I feel like I tell lies as a part of my job in social work. With more frequency than I'd like.
This is more pronounced at the summer camp I work with, since we work with children. I'll talk about that, but I experience a similar feeling of "I'm being patronizing right now" when working with adults at my workplace.
At camp, we lie to campers for many reasons.
- To get them to do what we want - "I asked the camp director and I'm so sorry but she said you can't stay up past curfew, Travis"
- To reassure them - "I've never seen a leech in this lake before, so I wouldn't worry too much"
- To get to know them better - "Tell me more about your book, I'm very interested"
- To make our job easier - "Let's call your mom tomorrow, Mackenzie" (when in reality we've called her mom three times for advice already)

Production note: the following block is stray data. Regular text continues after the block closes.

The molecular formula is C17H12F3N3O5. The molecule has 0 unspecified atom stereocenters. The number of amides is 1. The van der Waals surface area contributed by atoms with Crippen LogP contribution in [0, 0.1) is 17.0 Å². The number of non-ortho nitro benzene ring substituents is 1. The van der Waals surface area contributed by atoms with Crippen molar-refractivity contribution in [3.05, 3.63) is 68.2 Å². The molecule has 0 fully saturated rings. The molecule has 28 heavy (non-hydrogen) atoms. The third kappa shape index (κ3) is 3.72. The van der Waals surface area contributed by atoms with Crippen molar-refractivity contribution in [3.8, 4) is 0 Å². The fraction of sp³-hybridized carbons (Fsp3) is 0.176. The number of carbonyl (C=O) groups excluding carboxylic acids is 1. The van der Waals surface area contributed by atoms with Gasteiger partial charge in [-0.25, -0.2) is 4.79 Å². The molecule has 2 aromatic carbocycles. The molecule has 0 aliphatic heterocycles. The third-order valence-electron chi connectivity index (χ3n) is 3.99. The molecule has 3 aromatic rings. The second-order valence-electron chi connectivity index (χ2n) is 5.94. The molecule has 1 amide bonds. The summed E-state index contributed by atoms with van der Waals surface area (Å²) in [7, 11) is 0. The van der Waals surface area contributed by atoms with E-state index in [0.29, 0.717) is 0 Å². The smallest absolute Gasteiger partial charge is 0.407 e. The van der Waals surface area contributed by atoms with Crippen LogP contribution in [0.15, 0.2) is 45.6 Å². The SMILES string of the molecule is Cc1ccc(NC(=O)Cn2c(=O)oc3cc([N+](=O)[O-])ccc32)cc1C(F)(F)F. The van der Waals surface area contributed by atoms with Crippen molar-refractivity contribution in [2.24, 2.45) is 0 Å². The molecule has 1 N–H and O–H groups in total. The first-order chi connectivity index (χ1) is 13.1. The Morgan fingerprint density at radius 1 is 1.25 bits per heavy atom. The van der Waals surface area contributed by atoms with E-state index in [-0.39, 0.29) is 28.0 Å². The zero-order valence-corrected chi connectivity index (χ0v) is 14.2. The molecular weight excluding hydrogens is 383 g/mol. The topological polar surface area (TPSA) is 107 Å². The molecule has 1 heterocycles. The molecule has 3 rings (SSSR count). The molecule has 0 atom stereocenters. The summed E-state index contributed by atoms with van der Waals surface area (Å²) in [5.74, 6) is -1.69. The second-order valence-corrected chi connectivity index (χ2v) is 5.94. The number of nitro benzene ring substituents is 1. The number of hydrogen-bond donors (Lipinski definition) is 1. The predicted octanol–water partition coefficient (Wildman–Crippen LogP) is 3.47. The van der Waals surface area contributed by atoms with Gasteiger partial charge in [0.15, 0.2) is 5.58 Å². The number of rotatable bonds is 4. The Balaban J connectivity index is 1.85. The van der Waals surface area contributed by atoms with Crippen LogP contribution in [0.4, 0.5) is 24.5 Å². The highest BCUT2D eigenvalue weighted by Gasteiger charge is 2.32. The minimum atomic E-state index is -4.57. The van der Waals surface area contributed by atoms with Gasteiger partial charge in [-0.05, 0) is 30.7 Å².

I would say that most of these lies warranted in some situations. The problem is that these are all patronizing and (to use a hysteria-tinged word) dehumanizing to the kids we're saying it to. We're not respecting their intellect. I've been a camp counsellor, so I know that these lies are invaluable (and probably are to parents too). But I think in the long run, we can do a great service to kids by being ever more radically honest with them.
And I think the same applies to customers or clients we work with. And I think our friends and family would benefit from more and more radical honesty. It's not something to do all in one day, but we build others up by telling them what's actually happening in the world. It may make things more complicated for us, but it's worth the long-term effort.